Microbial electrolysis cells (MECs) that use two types of bacteria to treat lignocellulosic wastes such as corn stover yield up to 20 times more energy than current techniques for making biofuels, report researchers at Michigan State University, East Lansing, Mich. The cells produce both ethanol and hydrogen.
One bacterium breaks down and ferments the agricultural waste into ethanol. The other removes all fermentation byproducts and generates electricity that is used to produce hydrogen. The process achieves 35-40% energy recovery from the fermentation portion alone, compared to about 3.5% for other microbial cells handling corn stover. The generation of hydrogen about doubles the energy recovery — to 73%. "So, the potential is definitely there to make this platform attractive for processing agricultural wastes," says Gemma Reguera, a microbiologist who leads the research team.
The cells use corn stover treated by the ammonia fiber expansion (AFEX) process, a technique developed by another researcher at the university.
"We have begun to optimize the platform to process industrial solid loadings and to increase ethanol titers to make ethanol distillation cost-effective. As our platform 'cleans up' all the fermentation byproducts, we are also investigating whether we are, in fact, reducing the costs associated with ethanol distillation," notes Reguera. "…Our first goal is to adapt standard laboratory and then industrial reactors to function as MECs." The team is working to fine-tune the bacteria, the growth medium and operational parameters. "We have already developed improved strains [of bacteria] via adaptive evolution."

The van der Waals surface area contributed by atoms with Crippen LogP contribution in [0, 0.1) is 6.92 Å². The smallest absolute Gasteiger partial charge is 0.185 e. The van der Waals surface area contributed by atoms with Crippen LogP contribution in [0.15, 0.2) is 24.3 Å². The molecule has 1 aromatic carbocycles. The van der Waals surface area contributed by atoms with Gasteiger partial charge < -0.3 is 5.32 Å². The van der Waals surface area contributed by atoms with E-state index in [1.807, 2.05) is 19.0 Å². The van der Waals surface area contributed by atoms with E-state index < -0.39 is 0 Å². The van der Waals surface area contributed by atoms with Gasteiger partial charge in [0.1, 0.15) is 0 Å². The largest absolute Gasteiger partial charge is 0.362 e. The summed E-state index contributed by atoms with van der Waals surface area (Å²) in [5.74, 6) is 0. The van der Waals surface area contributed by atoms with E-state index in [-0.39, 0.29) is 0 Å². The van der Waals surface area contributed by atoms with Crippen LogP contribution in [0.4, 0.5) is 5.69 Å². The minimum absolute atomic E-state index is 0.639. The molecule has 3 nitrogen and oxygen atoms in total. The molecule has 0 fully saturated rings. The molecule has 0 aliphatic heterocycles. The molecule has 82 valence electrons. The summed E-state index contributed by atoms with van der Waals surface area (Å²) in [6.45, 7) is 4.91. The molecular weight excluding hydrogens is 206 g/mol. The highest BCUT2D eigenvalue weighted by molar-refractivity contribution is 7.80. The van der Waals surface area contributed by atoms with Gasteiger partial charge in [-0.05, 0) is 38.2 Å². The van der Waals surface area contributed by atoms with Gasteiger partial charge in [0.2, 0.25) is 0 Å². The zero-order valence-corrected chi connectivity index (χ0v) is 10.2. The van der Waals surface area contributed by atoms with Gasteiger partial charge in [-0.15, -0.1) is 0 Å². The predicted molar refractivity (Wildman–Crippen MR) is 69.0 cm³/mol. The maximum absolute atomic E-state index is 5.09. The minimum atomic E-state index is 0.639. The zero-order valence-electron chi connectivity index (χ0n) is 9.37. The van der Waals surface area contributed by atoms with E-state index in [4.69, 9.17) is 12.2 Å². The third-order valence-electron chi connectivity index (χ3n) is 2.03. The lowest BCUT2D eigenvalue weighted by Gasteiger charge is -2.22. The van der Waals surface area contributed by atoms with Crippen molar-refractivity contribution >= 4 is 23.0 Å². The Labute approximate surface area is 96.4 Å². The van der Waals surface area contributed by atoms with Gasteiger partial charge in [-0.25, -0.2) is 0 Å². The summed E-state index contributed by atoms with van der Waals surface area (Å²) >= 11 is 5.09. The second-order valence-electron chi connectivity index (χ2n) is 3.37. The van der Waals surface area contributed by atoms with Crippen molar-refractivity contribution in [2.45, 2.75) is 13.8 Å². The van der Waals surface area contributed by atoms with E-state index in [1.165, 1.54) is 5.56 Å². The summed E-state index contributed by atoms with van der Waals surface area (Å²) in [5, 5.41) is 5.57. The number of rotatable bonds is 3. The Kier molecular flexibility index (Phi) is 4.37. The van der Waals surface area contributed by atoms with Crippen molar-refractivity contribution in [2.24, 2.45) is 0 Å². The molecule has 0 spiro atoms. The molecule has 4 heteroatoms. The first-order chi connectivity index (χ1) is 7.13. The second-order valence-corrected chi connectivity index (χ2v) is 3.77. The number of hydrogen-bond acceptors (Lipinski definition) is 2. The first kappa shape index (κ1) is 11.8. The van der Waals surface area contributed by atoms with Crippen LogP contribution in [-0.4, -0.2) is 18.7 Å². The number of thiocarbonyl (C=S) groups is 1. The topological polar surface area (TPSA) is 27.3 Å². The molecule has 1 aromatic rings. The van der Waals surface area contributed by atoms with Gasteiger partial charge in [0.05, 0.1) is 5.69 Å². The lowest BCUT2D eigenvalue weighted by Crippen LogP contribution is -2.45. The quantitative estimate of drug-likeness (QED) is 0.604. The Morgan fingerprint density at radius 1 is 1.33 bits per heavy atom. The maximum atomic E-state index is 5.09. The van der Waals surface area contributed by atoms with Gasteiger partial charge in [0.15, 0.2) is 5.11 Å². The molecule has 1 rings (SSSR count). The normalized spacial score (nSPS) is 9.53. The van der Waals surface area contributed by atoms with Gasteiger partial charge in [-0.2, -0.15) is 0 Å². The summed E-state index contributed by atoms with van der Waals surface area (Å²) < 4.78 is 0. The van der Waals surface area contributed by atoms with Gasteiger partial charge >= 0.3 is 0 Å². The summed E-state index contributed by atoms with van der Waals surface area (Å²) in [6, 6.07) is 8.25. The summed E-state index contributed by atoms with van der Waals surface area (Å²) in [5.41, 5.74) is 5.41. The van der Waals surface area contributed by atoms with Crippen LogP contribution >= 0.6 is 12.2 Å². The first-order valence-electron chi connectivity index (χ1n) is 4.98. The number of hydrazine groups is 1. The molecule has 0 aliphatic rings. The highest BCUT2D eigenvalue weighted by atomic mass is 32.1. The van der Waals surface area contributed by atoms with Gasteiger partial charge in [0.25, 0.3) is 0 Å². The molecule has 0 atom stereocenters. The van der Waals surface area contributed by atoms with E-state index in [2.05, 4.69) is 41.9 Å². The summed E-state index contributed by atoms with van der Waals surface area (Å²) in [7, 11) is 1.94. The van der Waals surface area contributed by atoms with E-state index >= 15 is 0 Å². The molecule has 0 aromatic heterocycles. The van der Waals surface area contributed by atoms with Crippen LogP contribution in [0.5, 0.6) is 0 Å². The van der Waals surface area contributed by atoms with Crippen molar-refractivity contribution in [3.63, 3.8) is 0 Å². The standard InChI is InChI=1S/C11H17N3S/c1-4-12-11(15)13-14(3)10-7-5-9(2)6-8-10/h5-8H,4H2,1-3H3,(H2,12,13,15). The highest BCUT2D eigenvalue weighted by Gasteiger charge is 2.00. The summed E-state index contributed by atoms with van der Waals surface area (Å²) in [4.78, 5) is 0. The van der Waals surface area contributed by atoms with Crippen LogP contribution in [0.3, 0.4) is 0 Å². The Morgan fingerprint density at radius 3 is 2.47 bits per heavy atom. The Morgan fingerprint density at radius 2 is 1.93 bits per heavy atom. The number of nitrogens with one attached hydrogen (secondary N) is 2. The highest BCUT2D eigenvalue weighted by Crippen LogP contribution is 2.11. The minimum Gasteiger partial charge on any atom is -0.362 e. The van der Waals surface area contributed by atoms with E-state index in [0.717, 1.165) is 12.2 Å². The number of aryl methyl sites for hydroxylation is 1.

"One of the reasons I chose the AFEX pretreatment was because of its proven versatility with various substrates (other agricultural residues as well as bioenergy crops)… In principle, the same microorganisms we are using for the AFEX corn stover are expected to perform well with other AFEX-treated substrates. Mixing them is a very interesting possibility that we also want to explore," she adds.
"Scaling up is the top priority at the moment and it could be the most challenging. However, we are setting reasonable goals so as to develop small-scale bioreactor units first… If our small-scale bioreactors perform as expected, we would like to begin pilot-scale trials using industrial-scale reactors. This could happen within the next year," Reguera says.
"We are setting a goal of 40g/L of ethanol, which is the minimum that is considered to make ethanol distillation cost-effective. In parallel, we are also optimizing the electrochemical platform to improve H2 production from electricity… This number could be increased significantly. In the end, we may wind up with a platform that produces less ethanol but recovers all the energy of the fermentation byproducts as electricity or H2 — and that would be okay, too, because diversifying the fuel output may enable much higher energy recoveries than with ethanol alone."
More details on the process appear in a recent article in Environmental Science & Technology.